More accurately, ‘Pompous Blowhard” would better suit DTP’s claimed experiences. Were he to actually have such resume, the simple printing of a common yardstick might well be beneath his dignity - but certainly not his acclaimed skill set. “Those that can - do. Those that can’t - teach”. Woe be to the student.
I prefer a modification to forme’s supposition on teaching:
Those who can, do.
Those who can do more, teach.
Let’s hope it catches on.
Just a note on the variety and versatility of letterpress. I know someone that “prints” on his paper cutter. Since he also casts his own type, quick wear of the type is not a problem for him. He inks up a form, positions it on his paper cutter (under the clamp), places a piece of soft pine board on top of the form, and then uses the pressure created by lowering his clamp to literally ‘stamp’ the type into the wood. He employs this method to create a limited amount of side panels for his printed wooden boxes, which he fabricates as he needs them. A fairly ingeneous method to get a few lines of type printed onto wood.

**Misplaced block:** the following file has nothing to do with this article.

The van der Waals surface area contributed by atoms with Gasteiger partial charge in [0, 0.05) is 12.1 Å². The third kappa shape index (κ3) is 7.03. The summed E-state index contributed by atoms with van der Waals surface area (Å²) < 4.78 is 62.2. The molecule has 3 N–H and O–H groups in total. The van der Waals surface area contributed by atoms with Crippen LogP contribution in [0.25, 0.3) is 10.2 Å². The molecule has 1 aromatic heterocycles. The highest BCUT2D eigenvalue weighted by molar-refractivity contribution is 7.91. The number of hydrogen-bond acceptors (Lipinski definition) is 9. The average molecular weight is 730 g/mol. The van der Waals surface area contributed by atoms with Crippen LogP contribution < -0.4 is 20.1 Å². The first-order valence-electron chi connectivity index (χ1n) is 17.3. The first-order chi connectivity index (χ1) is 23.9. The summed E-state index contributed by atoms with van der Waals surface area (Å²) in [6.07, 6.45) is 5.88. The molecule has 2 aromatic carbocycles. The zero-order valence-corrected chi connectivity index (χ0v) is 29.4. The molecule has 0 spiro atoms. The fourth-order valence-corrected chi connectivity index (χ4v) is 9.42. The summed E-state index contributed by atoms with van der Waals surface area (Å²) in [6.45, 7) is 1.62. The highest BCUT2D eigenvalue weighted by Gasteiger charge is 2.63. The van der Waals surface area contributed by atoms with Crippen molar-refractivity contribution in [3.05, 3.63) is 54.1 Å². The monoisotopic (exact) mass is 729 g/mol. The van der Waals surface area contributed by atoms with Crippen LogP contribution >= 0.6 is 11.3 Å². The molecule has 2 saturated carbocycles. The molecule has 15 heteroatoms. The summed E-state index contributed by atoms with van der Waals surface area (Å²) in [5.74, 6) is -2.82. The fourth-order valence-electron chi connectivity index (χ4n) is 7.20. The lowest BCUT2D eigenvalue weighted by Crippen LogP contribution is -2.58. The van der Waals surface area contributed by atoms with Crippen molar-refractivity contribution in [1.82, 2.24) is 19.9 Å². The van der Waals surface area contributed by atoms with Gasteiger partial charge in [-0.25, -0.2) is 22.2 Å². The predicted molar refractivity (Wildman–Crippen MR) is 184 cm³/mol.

now that’s cool!!!
I’m sure yardsticks can be printed via letterpress. Even if it takes multiple forms and passes to do so. unless you’ve got a 72” press though I doubt your going to be able to print them work and turn ;)
quite a testy group.
(i have the maravelas book AND i know what work-and-turn means. i don’t think either of those facts would encourage or discourage me from printing on a yardstick)
Thank you for the comments. This is what I like about briarpress: you get information about experiences. A reader can compare his or her situation to the experiences. That way, the best decision can be made.